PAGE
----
Google, Connie Zhou, Associated Press
GENEVA — Governments on every continent are hiding an increasing reliance on private companies to snoop on citizens' digital lives, the U.N. human rights office said Wednesday.
Stepping into a fierce debate over digital privacy rights, the U.N. office says it has strong evidence of a growing complicity among private companies in government spying. It says governments around the world are using both legal and covert methods to access private content and metadata.
U.N. High Commissioner for Human Rights Navi Pillay said the lack of transparency and tactics extends to governments' "de facto coercion" of companies to gain broad access to information and data on citizens without them knowing. Among the evidence the U.N. cited is its questionnaire to member nations, European court rulings and a European Digital Rights report on the "slide" from corporate self-regulation to self-censorship.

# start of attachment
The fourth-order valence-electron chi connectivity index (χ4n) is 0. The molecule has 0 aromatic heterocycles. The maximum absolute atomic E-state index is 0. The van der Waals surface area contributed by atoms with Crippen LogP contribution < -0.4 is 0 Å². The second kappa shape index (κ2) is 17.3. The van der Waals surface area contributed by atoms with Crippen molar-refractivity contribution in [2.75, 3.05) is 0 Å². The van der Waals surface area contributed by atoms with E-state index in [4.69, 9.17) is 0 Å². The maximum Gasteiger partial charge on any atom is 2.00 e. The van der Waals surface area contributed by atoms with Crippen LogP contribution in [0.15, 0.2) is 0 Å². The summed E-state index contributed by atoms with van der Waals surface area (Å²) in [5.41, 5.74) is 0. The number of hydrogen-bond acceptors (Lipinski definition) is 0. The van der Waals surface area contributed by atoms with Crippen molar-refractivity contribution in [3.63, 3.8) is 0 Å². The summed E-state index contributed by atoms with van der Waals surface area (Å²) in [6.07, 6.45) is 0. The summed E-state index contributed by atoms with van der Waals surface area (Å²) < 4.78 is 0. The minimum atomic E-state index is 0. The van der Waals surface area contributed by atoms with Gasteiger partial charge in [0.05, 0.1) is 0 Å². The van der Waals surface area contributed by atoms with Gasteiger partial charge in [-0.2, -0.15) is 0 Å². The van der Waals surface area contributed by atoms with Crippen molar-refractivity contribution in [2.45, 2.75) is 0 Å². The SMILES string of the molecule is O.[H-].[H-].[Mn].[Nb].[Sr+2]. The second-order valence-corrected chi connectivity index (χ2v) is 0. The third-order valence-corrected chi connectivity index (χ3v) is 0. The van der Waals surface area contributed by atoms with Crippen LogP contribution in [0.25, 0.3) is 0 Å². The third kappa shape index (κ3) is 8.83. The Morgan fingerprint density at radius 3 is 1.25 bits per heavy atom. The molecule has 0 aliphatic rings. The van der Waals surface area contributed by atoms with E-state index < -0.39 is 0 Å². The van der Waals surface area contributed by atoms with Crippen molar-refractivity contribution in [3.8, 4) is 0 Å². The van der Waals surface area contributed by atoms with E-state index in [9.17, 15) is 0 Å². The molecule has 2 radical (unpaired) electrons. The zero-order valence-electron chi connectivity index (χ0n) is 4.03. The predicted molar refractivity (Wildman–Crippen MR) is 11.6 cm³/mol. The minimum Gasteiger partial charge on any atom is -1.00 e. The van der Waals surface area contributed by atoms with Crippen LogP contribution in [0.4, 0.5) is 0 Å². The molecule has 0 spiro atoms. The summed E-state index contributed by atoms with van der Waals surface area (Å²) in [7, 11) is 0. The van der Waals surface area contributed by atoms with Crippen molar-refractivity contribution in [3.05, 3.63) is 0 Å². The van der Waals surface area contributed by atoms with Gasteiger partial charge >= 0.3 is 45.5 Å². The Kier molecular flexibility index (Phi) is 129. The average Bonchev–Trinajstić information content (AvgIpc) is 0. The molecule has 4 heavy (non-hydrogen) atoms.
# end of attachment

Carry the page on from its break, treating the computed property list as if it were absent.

The report to the U.N. General Assembly says concerns about the erosion in privacy have increased since last year's revelations of U.S. and British mass surveillance. It said stricter laws are needed to prevent violations and ensure accountability when digital technology and surveillance is misused.
Mass surveillance is becoming "a dangerous habit rather than an exceptional measure," it said.
By law, Pillay said, governments must demonstrate the interference isn't arbitrary or illegal.
"Any capture of communications data is potentially an interference with privacy," she said.
The report comes as American technology companies' reputations suffer from the perception they can't protect customer data from U.S. spy agencies. The German government said last month it is ending a contract with Verizon over security concerns.
But U.S. officials say European and other foreign intelligence agencies also routinely demand cooperation from national telecommunications companies.
"All countries should immediately start to review their digital surveillance practices and bring them in line with international rights standards," Human Rights Watch researcher Cynthia Wong said.
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